How do you add to a masterpiece? This question must have troubled Renzo Piano when he was approached to expand Louis Kahn’s nearly perfect Kimbell Art Museum in Fort Worth, Texas. Piano’s answer: don’t touch it.
Working with Houston-based Kendall/Heaton Associates, Renzo Piano Building Workshop (RPBW) designed a new building across the lawn that would complement Kahn’s, allowing the Kimbell to show nearly all of its 350-piece collection and expand its programming. The new Piano Pavilion, as it is called, is actually two buildings: one a refined and well-executed gallery building, a variation on many of Piano’s architectural themes; the other an auditorium and education building buried in the ground and topped by a sloping lawn.
Moving through Kahn’s sublime sequence of arches, yaupon hollies, pools, and steps down to the lawn, Piano’s building presents a rather blank face: a concrete wall broken in the center by floor to ceiling windows and doors, carefully aligned and proportioned to relate to the Kahn building. Inside, however, you are immediately in the luxurious, well-detailed world that Piano creates. A large lobby—also the same size as Kahn’s—will house a small café, coat check, and ticketing for special exhibitions, all of which can be cleared from the space for events. Two courtyards are visible beyond, flanking a glass bridge connecting to the auditorium building. Light is modulated through an elaborate ceiling system of scrims, translucent glass, and rooftop photovoltaic louvers, all set within massive laminated wood beams stained pale gray. Two large galleries flank the lobby on either side.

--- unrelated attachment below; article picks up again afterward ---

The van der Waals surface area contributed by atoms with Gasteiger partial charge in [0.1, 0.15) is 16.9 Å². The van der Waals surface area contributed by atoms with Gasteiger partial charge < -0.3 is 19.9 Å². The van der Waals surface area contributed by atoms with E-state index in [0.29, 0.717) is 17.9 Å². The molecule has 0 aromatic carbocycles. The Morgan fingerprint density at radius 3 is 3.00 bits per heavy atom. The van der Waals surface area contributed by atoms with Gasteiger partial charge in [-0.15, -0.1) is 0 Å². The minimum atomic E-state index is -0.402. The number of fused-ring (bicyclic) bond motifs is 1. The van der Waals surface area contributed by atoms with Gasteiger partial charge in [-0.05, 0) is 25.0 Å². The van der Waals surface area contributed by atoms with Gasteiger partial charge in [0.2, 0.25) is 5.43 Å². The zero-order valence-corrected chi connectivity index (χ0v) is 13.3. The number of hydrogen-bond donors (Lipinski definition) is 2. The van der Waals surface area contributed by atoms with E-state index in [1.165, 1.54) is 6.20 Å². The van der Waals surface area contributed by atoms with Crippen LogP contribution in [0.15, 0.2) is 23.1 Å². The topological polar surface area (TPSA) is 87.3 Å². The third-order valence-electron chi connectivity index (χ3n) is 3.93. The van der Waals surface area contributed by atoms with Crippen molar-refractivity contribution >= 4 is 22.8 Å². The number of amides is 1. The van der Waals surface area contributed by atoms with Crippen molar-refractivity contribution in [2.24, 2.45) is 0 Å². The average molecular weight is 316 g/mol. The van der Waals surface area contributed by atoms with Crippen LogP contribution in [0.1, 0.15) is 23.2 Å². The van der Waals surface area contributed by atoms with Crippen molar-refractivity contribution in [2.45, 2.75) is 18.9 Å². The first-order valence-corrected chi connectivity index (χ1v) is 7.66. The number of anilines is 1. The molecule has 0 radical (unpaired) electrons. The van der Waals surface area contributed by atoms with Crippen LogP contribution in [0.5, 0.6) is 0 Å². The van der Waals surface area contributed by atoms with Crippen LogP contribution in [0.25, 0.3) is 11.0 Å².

While the Kahn building uses warm materials including creamy travertine, warm wood floors and casework, cotton-covered walls, and rough-poured concrete, Piano’s palette is cooler and smoother, more mechanical than hand crafted. The galleries terminate in floor-to-ceiling glass walls offering views out to the landscape and neighboring buildings. Where Kahn had travertine, Piano opted for concrete walls, but not just any concrete. RPBW crafted the walls using special buttressed formwork, allowing for 30-foot spans between tie holes. They created a special mix to lighten the color and added titanium for a satiny finish. The concrete work is stunning. It also provides a strong backdrop for hanging art, including the many Old Master paintings for which the Kimbell is known. In the galleries, ventilation is handled through a white oak “breathing floor,” with air circulating through tiny gaps between the boards, so there are no visible grates. The overall effect will be familiar to visitors of Piano’s other museums, but here the attention to detail is taken to a wonderful extreme.
Passing through one of the two glass bridges into the auditorium building, visitors see a tougher, deeper side of Piano. The building includes one additional gallery for light-sensitive works, with only one carefully shaded window looking out to the fairgrounds beyond. The window also reveals that the auditorium building is set within a giant berm. A pair of facing staircases—also mirroring those in the Kahn building—leads down to the auditorium entrance. The staircases are lined with a canted concrete wall, which evokes a temple or maybe a tomb. Piano dramatizes the below-ground location in the 300-seat auditorium with a three-story-high concrete light well behind the stage, entirely visible though clear glass. The larger auditorium will accommodate an expanded program of lectures, films, and music performances.
Unlike the Kahn building, which is mostly opaque, the galleries of the Piano Pavilion will be visible from the park outside. Visitors can also climb on top of the auditorium building, which is covered in a thick mat of grass and will be a great picnic spot when the weather isn’t too hot.
While Piano’s building doesn’t match the beauty of Kahn’s temple of culture, it is one of RPBW’s best museum expansions. It deftly balances accessibility with rarity, a fitting expression for this treasure chest of a museum that is always free to the public.